Why does everyone just accept that talent exists if there’s no evidence for it? Maybe talented people are just smarter? Wrong again. In fact, people with the highest IQs often lead surprisingly mediocre lives compared to the high expectations placed on them. The list of Nobel laureates contains surprisingly few geniuses, but many hard working people with slightly above average IQs.

This is good news for the average person.  Performing poorly at something doesn’t mean you lack some mystical genetic talent attribute, and it’s unlikely you just aren’t smart enough. In almost all cases, you haven’t worked hard enough to master your skill. The truth is virtually everyone can excel at almost anything.  When you feel like a failure, or don’t meet your own standards of competence at something, it isn’t because you’re a no-talent ass-clown – you just need to spend more time practising. When someone appears to be performing feats without effort, remember that you don’t know the whole story.

I think that talent is really more about interest than ability. Talented people appear to gain proficiency faster than others because they enjoy their art, and have spent more time developing their skill in it. It is easy to lose track of how many hours you spend doing something that doesn’t feel like work.  If you find computers interesting enough, you might stay up all night programming a chess game, or website that no one will ever use. Those hours of practise are forgotten, or discounted as goofing off. But given enough interest in something, those extra hours of tinkering add up over the years to a major difference in experience, which translates directly into measurable skill.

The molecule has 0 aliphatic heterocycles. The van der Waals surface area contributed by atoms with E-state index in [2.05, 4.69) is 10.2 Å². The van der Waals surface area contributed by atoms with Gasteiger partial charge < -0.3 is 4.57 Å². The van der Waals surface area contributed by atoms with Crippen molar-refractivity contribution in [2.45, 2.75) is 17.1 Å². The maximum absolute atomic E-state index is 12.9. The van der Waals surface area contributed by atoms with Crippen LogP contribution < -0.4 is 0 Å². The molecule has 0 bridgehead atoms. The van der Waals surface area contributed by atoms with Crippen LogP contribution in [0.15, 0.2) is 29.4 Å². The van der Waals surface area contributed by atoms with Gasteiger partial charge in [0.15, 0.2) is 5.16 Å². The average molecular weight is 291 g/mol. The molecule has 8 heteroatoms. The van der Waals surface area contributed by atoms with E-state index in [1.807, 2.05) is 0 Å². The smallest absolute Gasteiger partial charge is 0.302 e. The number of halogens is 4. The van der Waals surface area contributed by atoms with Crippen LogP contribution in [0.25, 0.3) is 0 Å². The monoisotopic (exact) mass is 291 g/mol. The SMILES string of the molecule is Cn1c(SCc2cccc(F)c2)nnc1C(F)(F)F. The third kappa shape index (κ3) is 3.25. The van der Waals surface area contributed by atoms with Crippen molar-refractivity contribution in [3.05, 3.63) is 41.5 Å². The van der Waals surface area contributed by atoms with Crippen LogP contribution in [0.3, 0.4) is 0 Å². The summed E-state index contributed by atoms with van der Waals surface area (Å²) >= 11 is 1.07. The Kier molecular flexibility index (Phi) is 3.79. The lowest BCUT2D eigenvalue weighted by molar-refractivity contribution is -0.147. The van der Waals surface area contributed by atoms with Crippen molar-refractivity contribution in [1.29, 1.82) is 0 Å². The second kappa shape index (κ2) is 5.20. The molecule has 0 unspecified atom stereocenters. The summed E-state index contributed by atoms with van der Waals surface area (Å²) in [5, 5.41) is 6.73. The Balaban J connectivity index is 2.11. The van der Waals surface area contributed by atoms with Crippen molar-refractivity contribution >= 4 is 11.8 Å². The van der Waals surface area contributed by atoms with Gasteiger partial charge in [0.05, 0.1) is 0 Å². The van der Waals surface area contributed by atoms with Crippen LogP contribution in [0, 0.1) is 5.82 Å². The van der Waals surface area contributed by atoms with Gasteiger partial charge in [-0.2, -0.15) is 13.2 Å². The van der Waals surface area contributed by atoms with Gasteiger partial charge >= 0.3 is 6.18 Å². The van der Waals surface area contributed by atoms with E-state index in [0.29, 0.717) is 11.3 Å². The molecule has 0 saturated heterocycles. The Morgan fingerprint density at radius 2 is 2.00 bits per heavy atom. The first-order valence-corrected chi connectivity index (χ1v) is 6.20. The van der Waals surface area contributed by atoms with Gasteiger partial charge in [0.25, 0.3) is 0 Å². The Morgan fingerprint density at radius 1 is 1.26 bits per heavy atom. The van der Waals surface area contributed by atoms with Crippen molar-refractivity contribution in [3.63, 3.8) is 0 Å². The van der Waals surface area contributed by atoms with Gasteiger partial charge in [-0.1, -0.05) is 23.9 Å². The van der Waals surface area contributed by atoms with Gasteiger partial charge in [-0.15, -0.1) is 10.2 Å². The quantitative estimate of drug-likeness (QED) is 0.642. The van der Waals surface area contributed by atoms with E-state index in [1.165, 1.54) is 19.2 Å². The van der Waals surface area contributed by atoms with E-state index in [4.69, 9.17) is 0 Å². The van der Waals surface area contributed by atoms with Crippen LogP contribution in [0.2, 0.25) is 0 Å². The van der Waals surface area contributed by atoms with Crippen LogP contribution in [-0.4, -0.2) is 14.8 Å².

Aside: take a look at ThinkingMachine4, a graphical illustration of how computers make decisions when playing chess. Regrettably, I didn’t code it, but it’s awesome. Okay, it’s not awesome but it’s pretty cool.

You Don’t Get Rich Writing Lots of Cheques

Gladwell writes about professional athletes, whose success is highly correlated with their birth dates relative to the arbitrary bureaucratic admissions deadlines in minor league sports. Being born in January makes you significantly more likely to be a hockey star than a December baby.  It turns out that small advantages in physical size at a young age are perceived as talent, and lead to a positive feedback cycle of getting more playing time than other kids. The extra practise time eventually adds up resulting in a clear skill advantage over other players.